It has been quite an NBA Finals, hasn’t it, North America?
Who can forget Game 1, when Bob Cousy won it on a late, driving layup?
Or Game 2, after which the NBA’s Philadelphia franchise moved to San Francisco, exposing Northern California fans to Finals fever?
Or Game 3, by which time many people finally had color TV sets, adding a new dimension to the viewing experience?
Or Game 4, when the NBA introduced the use of the three-point arc?
Which led, naturally, to Game 5, and the biggest turning point yet in the series: Stephen Curry’s birth.
It’s been a wild ride, people, and here we are, set for Game 6 on Thursday night and what figures to be a dramatic showdown between . . . um, who’s playing again?
Oh, right. Golden State against the Celtics, a Finals matchup last seen in 1964, in a five-game series played on the following dates: April 18, 20, 22, 24 and 26.
But that was a saner era than this one, in which a spacey, spaced-out schedule has made for an incoherent narrative arc.
This is not a new problem. People have been complaining about long gaps between games for many years, even more so in the first round than the last. But the last round matters more.
I recall my first thought upon watching Hakeem Olajuwon block John Starks’ three-point try as Game 6 ended in the 1994 Finals: Three more days in Houston!
But at least that Knicks-Rockets series had four one-day breaks and only two two-day breaks. That was the usual pattern back then, and it endured through the NBC era and into the ABC one.
As recently as 2013, there still were four one-day breaks and two two-day breaks in the Finals.
In 2014, the Finals switched from a 2-3-2 format to 2-2-1-1-1, making for more travel, and since then two-day breaks have been the norm.
The current Finals did have one one-day break, blissfully. But only one.
What is behind this? Mostly the desire of the NBA and its players union to keep stars healthy and fresh deep into spring.
Traveling? Sure, take a travel day, by all means. But then another off day generally follows.
The schedule is a collaborative decision that also includes TV partners, but the NBA calls the shots in the end. Whatever. It’s not good.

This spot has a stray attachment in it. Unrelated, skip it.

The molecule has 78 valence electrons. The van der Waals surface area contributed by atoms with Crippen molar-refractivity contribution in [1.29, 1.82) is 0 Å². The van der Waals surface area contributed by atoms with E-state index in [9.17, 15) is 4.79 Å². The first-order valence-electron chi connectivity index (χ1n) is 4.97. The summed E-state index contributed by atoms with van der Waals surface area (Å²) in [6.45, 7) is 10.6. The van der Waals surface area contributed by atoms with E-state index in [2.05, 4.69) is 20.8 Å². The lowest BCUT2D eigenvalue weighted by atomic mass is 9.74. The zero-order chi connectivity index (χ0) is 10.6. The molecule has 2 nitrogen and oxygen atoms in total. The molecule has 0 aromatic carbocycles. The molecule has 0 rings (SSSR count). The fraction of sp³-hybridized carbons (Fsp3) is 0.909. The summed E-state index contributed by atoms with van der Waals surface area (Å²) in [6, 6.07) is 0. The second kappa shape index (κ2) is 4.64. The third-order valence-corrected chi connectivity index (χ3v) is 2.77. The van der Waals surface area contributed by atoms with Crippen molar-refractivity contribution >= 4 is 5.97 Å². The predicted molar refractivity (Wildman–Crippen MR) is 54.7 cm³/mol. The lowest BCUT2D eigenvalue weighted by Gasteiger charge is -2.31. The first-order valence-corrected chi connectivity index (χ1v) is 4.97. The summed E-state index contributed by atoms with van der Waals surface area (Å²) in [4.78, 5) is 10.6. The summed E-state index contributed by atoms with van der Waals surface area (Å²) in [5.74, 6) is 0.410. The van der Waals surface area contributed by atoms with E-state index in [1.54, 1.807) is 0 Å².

Somehow hockey players manage to travel a lot and generally play every other day during the playoffs. Maybe it is because their sport is so much gentler and less physically demanding than basketball.
The Stanley Cup Final that begins Wednesday night – and features a Denver-to-Tampa commute – includes one two-day break and five one-day breaks.
After losing Game 5 on Monday, the Celtics cited fatigue as part of their problem. Fatigue!
OK, they did have back-to-back seven-game series leading into the Final after sweeping the Nets in a long-ago first-round matchup that I think began at the Long Island Arena in Commack. But still.
If you love basketball, you will wait until Thursday and watch Game 6, and if you are any kind of sports fan you likely will check out Game 7, if there is one, on Sunday night. Drama is drama.
In 2016, there were two-day breaks leading into Games 5, 6 and 7 of the Finals, and that did not take away from how memorable the Cavaliers’ comeback from a 3-1 deficit to beat Golden State was then and remains today.
But as every hockey fan knows and every basketball fan suspects, playing every other day is the best way to keep casual viewers involved and invested.
Remember, things worked out just fine for Golden State’s Philadelphia ancestors when they won the very first Finals in 1947.
They beat the Chicago Stags in five games, played on the following dates: April 16, 17, 19, 20 and 22. Now THAT’S entertainment!